• Will potentially subject hikers to large group numbers

If Him and I were to do it all over again, our ideal EBC trip would:

  • Include, in the interest of keeping it interesting, perhaps three or four (adventurous) friends.
  • Include less clothing so we could carry our loads without the aid of a porter
  • Include a slim, solar-powered battery for charging cameras, cell phones, iPods, etc., along the way
  • Include a guidebook providing history and facts of the hike and surrounding area
  • Not be part of a larger, round-the-world adventure (so we would only possess equipment and clothing related to the trek, negating the need for cold-weather rentals, lockers in Kathmandu and porters)

If we solicited the services of a tour company, it would:

  • Arrange our airfare from Kathmandu to Lukla (and vis-à-vis).
  • Provide a certified guide who is outgoing, responsible, extremely knowledgeable about the area, certified in first aid car and speaks fluent English. The guide would give recommendations for lodging and help with bookings, but the ultimate selection would be our responsibility.
  • Not impose a pre-packaged deal including lodging and food. We would pay for lodging and food as we went
  • Arrange for emergency care and evacuation, as needed
River Side Restaurant and Lunch Place

Menu from the River Side Restaurant and Lunch Place in Phunke Tenga

Of course, there is no right or wrong way to tackle the Everest Base Camp trek – just your own way. We came across countless other hikers during our journey, all traveling in different configurations. One woman in her mid-20’s hiked without companions — just a guide. Aside from the blow-up doll fastened to his backpack, a Welsh fellow hiked solo during the day and met up with the other members of his small group at night. We encountered large high school and college groups, parents with pre-teen children and tours containing surprisingly overweight and/or elderly hikers. While waiting in the Kathmandu airport, we met two scientists from Kazakhstan about to climb and camp along Island Peak on their own. They seemed surprised when they learned we had hired a guide for our trek because they didn’t understand why we would need one. Members of 30-person guided tour with TripAdvisor’s top-rated company paid twice as much as we did, but many seemed annoyed by the pace set to accommodate the slowest hikers in their group. (Hiking among a group of strangers, it should be noted, is not always a bad thing. In 2010, Him and I hiked the Inca Trail guided by stellar company Llama Path. In addition to two knowledgeable guides and multiple porters, our group included 15 tourists unknown to us, but we enjoyed getting to know our companions, many of whom we still keep up with on Facebook. The pace of the hike seemed acceptable to most everyone involved, and there were just enough of us that we could hear and keep up with the guides’ explanations without feeling awkward about a constant, one-on-one situation with a single stranger).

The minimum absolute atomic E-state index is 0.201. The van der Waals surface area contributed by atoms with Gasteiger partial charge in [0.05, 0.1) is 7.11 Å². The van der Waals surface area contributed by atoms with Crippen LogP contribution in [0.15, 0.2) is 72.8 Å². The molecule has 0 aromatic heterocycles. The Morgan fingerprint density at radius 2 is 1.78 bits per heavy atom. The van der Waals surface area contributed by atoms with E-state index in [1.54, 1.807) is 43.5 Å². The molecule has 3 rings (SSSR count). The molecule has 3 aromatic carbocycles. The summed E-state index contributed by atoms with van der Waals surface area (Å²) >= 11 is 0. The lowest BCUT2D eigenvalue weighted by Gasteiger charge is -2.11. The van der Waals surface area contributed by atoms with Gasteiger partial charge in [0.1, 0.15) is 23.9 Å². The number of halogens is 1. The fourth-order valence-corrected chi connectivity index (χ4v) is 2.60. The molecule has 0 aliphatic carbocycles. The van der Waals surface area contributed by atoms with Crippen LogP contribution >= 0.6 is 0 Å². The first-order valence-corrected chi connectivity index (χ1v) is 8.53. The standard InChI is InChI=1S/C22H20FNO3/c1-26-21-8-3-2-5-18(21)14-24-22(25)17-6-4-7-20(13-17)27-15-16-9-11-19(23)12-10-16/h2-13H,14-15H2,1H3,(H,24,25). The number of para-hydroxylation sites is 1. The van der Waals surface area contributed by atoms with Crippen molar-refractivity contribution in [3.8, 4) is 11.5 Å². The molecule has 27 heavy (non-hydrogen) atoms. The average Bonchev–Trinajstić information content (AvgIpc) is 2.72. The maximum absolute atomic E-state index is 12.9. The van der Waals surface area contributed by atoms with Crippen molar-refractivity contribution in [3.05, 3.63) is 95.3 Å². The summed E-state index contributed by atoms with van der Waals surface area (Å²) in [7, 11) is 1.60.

When it comes to any multi-day hike, our advice is to complete plenty of research beforehand so as to understand your options. Thus equipped, you can decide which way is best for you.

Can you think of any pros and cons we forgot to mention? If so, please share your thoughts in the comment section below. Thanks for your help!

*If we had privately booked our lodges along the way, the cost would have averaged about 200 rupees per double room per night (although, at this price, the lodges often mandate guests order all their meals at the lodge). At lodges and restaurants along the hike, a two-liter container of hot water ranged in price from about 200 to 700 rupees (the price increases as you near EBC and become more isolated from civilization). Breakfast, lunch and dinner entrees typically ranged from 200 to 600 rupees. For more price examples, view our pictures of the menu from the Riverside Restaurant and Lunch Place in Phunke Tenga.